Have researchers been wrong about Alzheimer's? A new theory challenges the old story
The protein that forms Alzheimer's plaques might be trying to protect your brain against infection
For more than two decades, the conventional wisdom about Alzheimer's disease has been that the plaques in the brain that lead to the disease were caused by a protein that went rogue.
The problem with this theory is that nobody has been able to explain why this protein, the amyloid-beta peptide, caused these plaques to begin with. What's more, none of our attempts to fight these amyloid plaques have led to any improvement for dementia patients.
According to a new theory that's gaining traction in the Alzheimer's research community, these proteins may not be the villains we've made them out to be.
"It turns out that [amyloid-beta proteins] form [plaques] because they're trying to help us. They're trying to fight an infection," said Robert Moir, an assistant professor of neurobiology at Harvard Medical School and the Massachusetts General Hospital.
"The Alzheimer's disease dementia that comes after years of this battle, are something like collateral damage from their actions. But it's not that it's intrinsically bad what they're doing. It's just that if you keep doing it for long enough the amyloid that is generated in this battle starts to become a problem in itself."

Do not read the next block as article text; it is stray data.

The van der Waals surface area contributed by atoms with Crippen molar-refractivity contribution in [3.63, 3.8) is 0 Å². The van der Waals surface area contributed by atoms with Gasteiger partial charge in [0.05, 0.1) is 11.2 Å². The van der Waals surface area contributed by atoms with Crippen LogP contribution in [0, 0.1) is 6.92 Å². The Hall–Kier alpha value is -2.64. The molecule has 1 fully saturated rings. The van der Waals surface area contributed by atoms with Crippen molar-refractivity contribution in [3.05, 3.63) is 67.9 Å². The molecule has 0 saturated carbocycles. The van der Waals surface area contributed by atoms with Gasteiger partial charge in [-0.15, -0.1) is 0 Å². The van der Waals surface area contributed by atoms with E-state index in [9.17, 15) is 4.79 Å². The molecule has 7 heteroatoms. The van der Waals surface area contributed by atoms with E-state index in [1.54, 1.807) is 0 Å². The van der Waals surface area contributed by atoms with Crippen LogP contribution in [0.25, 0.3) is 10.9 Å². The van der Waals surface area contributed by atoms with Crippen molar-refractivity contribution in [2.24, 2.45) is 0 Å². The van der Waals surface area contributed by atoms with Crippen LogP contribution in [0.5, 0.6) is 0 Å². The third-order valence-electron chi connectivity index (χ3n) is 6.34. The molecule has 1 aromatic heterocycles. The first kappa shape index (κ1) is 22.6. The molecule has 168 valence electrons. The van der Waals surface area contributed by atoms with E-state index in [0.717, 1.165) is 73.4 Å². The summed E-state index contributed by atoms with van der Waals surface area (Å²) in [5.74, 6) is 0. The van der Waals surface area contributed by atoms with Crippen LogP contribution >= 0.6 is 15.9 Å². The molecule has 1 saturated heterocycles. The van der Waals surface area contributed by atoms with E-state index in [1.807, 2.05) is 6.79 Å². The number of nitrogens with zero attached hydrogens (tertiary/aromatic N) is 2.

In fact, [the amyloid-beta protein] was 100 times better than penicillin at killing some pathogens.- Dr. Robert Moir, Massachusetts General Hospital
If this theory, which Moir outlines in a review article published in the December issue of the journal Alzheimer's & Dementia, proves true, it could mean researchers' current strategies to combat the disease — fighting the plaques — is misguided.
Two clues that inspired this new theory
Moir said the first indication he had that the amyloid-beta proteins might serve a biological function was when he discovered another protein, called LL37, which acts like an antimicrobial agent and yet showed many structural similarities to the amyloid-beta protein.
"It turned out that was a natural antibiotic that was protecting you against infections."
The second clue for Moir was if amyloid-beta was really a pathological protein, then why did evolution conserve it across so many species?
In fact, it's pretty hard to find an amyloid plaque that doesn't have some sort of microbe in it.- Dr. Robert Moir, Massachusetts General Hospital
"This is a very ancient protein," said Moir. "It's remained unchanged for 400 million years and most vertebrates actually have it in their brains."